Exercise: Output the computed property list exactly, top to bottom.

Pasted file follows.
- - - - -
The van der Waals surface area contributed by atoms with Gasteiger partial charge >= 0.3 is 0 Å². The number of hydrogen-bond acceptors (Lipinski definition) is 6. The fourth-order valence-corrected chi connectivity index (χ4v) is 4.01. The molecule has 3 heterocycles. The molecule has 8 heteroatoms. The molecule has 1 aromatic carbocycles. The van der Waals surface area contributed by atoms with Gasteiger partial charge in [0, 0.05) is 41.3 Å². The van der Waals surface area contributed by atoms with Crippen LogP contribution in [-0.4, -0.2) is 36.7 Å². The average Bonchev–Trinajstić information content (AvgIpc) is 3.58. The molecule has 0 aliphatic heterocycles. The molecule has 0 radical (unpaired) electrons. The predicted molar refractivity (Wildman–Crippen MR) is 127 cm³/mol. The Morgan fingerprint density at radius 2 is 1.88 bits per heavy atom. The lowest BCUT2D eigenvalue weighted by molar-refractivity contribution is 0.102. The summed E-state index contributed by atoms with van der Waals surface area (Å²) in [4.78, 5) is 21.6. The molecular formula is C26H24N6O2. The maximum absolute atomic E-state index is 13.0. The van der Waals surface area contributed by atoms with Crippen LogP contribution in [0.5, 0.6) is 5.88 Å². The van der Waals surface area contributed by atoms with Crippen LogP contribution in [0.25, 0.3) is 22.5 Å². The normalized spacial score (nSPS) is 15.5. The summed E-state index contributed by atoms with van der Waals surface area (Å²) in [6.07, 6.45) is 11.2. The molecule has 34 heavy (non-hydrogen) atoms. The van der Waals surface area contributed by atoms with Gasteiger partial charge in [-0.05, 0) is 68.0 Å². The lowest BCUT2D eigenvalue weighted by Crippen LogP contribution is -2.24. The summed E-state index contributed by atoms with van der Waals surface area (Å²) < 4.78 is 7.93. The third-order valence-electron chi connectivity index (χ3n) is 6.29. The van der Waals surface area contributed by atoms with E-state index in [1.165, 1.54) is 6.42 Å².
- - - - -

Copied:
The van der Waals surface area contributed by atoms with Gasteiger partial charge >= 0.3 is 0 Å². The number of hydrogen-bond acceptors (Lipinski definition) is 6. The fourth-order valence-corrected chi connectivity index (χ4v) is 4.01. The molecule has 3 heterocycles. The molecule has 8 heteroatoms. The molecule has 1 aromatic carbocycles. The van der Waals surface area contributed by atoms with Gasteiger partial charge in [0, 0.05) is 41.3 Å². The van der Waals surface area contributed by atoms with Crippen LogP contribution in [-0.4, -0.2) is 36.7 Å². The average Bonchev–Trinajstić information content (AvgIpc) is 3.58. The molecule has 0 aliphatic heterocycles. The molecule has 0 radical (unpaired) electrons. The predicted molar refractivity (Wildman–Crippen MR) is 127 cm³/mol. The Morgan fingerprint density at radius 2 is 1.88 bits per heavy atom. The lowest BCUT2D eigenvalue weighted by molar-refractivity contribution is 0.102. The summed E-state index contributed by atoms with van der Waals surface area (Å²) in [4.78, 5) is 21.6. The molecular formula is C26H24N6O2. The maximum absolute atomic E-state index is 13.0. The van der Waals surface area contributed by atoms with Crippen LogP contribution in [0.5, 0.6) is 5.88 Å². The van der Waals surface area contributed by atoms with Crippen LogP contribution in [0.25, 0.3) is 22.5 Å². The normalized spacial score (nSPS) is 15.5. The summed E-state index contributed by atoms with van der Waals surface area (Å²) in [6.07, 6.45) is 11.2. The molecule has 34 heavy (non-hydrogen) atoms. The van der Waals surface area contributed by atoms with Gasteiger partial charge in [-0.05, 0) is 68.0 Å². The lowest BCUT2D eigenvalue weighted by Crippen LogP contribution is -2.24. The summed E-state index contributed by atoms with van der Waals surface area (Å²) < 4.78 is 7.93. The third-order valence-electron chi connectivity index (χ3n) is 6.29. The van der Waals surface area contributed by atoms with E-state index in [1.165, 1.54) is 6.42 Å².